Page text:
Planking. Philippine mahogany, white cedar, white pine, or cypress, 7/8 in. thick, preferably in single lengths. Not counting the chine, there are four bottom planks on each side, six side planks, and one topside plank. All planks fasten to the frames with 1-3/4-in. screws. If the fastenings are plugged the screws may be reduced to 1-1/2 in. All plank seams should be slightly bev- eled to leave1/16-in.calking seams. Decking. White pine, 7/8-in. T&G, boat- nailed to the deck beams and covered with 10-oz. canvas laid in marine glue. At the hatch and cabin openings, the canvas should be turned down. Most Step. White oak or longleaf yellow pine, measuring 2 x 9 x 20 in., notched around the headledge and over frames No. 7 and 8, through-bolted to the frames, and mortised with a 2 x 2-in. hole for the mast. Hatch. Mahogany, set on 7/8 x 1-1/2-in. white-oak coamings. A ledge must be screwed all around the hatch that will fit down over the coamings. Hooks or other fastenings should be provided to suit. Waterways. Philippine mahogany or

white oak, about 7/8 x 7/8 in., except for-

ward, where they should be widened to 2-1/2-in. buffalo rails, as shown. Cabin and Coaming. Philippine mahog- any or white oak, l-1/8 in. thick, shaped as shown. Set in 8 in. from the rail line and fit very tightly against the deck. Cut a shal- low groove along the under edge and lay a thread of lamp wicking, soaked in marine glue, in the groove. Fasten with long screws passing up through the decking. In way of the windows, openings are cut out and rab- beted to receive [Continued on page 156]

LARGE-SCALE PLANS

will greatly simplify construction. Send $3 to MECHANIX ILLUSTRATED Plans Service, Faweett Building, Greenwich, Conn. Please

130

specify

Plan

No.

B-I9I.

ILLUSTRATED Plans Service, Faweett Building, Greenwich, Conn. Please 130 specify Plan No. B-I9I. Mechanix Illustrated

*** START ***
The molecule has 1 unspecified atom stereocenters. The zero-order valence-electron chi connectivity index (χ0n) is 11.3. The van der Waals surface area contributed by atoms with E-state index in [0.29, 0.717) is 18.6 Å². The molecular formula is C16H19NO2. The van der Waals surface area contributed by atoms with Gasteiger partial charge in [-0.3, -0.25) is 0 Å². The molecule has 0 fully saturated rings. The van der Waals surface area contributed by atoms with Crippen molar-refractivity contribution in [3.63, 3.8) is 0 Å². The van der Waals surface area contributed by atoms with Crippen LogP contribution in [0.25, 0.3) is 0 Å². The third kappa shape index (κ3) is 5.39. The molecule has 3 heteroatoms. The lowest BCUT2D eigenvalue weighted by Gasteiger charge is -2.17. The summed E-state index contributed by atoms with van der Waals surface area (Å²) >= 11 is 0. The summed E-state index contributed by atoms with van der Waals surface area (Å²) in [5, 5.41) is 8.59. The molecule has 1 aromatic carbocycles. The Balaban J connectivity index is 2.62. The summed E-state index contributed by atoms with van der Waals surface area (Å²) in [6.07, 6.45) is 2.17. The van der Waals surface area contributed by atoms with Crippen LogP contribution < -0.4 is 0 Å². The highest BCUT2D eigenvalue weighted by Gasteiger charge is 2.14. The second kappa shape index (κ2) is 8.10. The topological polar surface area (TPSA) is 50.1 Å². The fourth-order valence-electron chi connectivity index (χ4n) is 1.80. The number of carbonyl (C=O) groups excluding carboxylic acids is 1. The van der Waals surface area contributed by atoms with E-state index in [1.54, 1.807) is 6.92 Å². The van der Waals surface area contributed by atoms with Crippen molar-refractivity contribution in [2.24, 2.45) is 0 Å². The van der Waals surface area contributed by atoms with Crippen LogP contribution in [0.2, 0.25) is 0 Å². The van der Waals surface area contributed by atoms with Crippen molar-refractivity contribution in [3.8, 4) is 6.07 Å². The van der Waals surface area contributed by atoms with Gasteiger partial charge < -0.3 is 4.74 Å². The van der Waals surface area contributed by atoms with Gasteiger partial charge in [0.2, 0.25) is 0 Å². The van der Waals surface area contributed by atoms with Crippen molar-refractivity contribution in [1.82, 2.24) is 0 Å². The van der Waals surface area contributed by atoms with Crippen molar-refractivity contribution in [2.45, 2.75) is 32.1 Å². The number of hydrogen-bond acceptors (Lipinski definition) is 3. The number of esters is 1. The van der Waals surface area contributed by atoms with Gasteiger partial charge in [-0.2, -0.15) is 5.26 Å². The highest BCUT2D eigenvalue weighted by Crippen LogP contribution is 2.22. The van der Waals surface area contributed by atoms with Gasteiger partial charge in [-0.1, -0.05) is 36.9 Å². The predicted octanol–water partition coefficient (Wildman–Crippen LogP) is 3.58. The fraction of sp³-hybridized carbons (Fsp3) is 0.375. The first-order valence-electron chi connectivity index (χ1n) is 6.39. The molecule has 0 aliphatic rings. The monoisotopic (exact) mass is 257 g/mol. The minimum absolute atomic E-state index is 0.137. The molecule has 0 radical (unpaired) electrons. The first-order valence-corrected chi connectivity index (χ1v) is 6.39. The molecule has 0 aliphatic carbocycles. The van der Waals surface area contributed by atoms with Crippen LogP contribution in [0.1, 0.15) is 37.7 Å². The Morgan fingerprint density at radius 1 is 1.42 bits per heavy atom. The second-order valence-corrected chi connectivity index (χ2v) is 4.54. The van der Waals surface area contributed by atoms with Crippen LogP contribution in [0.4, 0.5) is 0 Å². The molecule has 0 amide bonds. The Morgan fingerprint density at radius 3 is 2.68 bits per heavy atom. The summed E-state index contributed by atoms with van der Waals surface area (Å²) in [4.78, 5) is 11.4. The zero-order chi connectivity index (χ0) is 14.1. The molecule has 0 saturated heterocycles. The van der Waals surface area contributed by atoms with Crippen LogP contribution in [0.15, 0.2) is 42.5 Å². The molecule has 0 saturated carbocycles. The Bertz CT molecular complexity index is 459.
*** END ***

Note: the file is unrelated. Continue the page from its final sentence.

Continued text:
Mechanix Illustrated

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Hans

Brinkex

[Continued from page 130] double-thick glass that's held in place with quarter-round moldings. To give additional light and ventilation, two 4-in. portholes should be installed in forward end of cabin. Cabin Roof Beams. White oak or spruce, 3/4 x 1-3/4 in, crowned 1 in. in every 2 feet of Chamfer off th e unde r corners . Screw -

span. fasten to the cabin with long screws. Cabin Facing. Mahogany.3/4x 6 in., screwed to the deck beams to form the ledge of a shelf around the cabin and to cover ends of beams. Cartings. White oak or longleaf yellow pine, 7/8 x 2 in., running entire length of cabin and cockpit and screw-fastened to the undersides of the deck beams after cabin is in place. Cabin Roof. White pine or spruce, 3/4-in. T&G, nailed to beams and canvas covered. Spars. Spruce. The mast is built up of 1/2-in. stock with fillers, as shown in the detail. The boom and bowsprit are solid pieces. Standing Rigging. The shrouds and the fore- stay are 5/32-in. flexible wire properly eye- spliced at the ends and fitted with shackles. The bobstay is 3/16-in. wire. Running Rigging. The main and jib halyards are 3/8-in. yacht manila The rigging of the main sheet is as follows: from an eye bolt on the starboard side of the transom, the sheet leads up through one sheave of a double block attached to the boom, down through a single block on the port side of the transom, then up through the remaining sheave of the block on the boom. The jib sheets are double and of 1/2-in. yacht manila. The same diameter is used for the main sheet. The topping lift is 3/8-in. manila. Since some difficulty may be had in passing a splice through centerboard trunk, it is suggested that two feet of center- board pennant be a piece of brass bell chain with remaining part 3/8-in. manila. Blocks. The following will be necessary: for jib halyard, one single block; for main hal- yard, one single block; for topping lift, one cheek block; for main sheet, one single block on swivel and one double block on plate; for jib sheet, two fairleaders; and for center- board pennant, one cheek block or one block on plate depending upon lead for pennant. Rudder. White oak,1-1/4in. thick, made of two pieces doweled together, shaped as shown, with a tiller hole and bolted cheek pieces. Tiller. White oak, 3 feet 7 inches long, 1-3/16 in. thick, and2-1/2in. wide, rounded off and tapered to l-1/2 in. wide at forward end. To slip into hole in rudder and be held by a pin. Moldings. At the rail and sheer, install 1-in. half-round moldings. At the cabin edge, in- stall 3/4-in. half-round moldings. •

March,

1951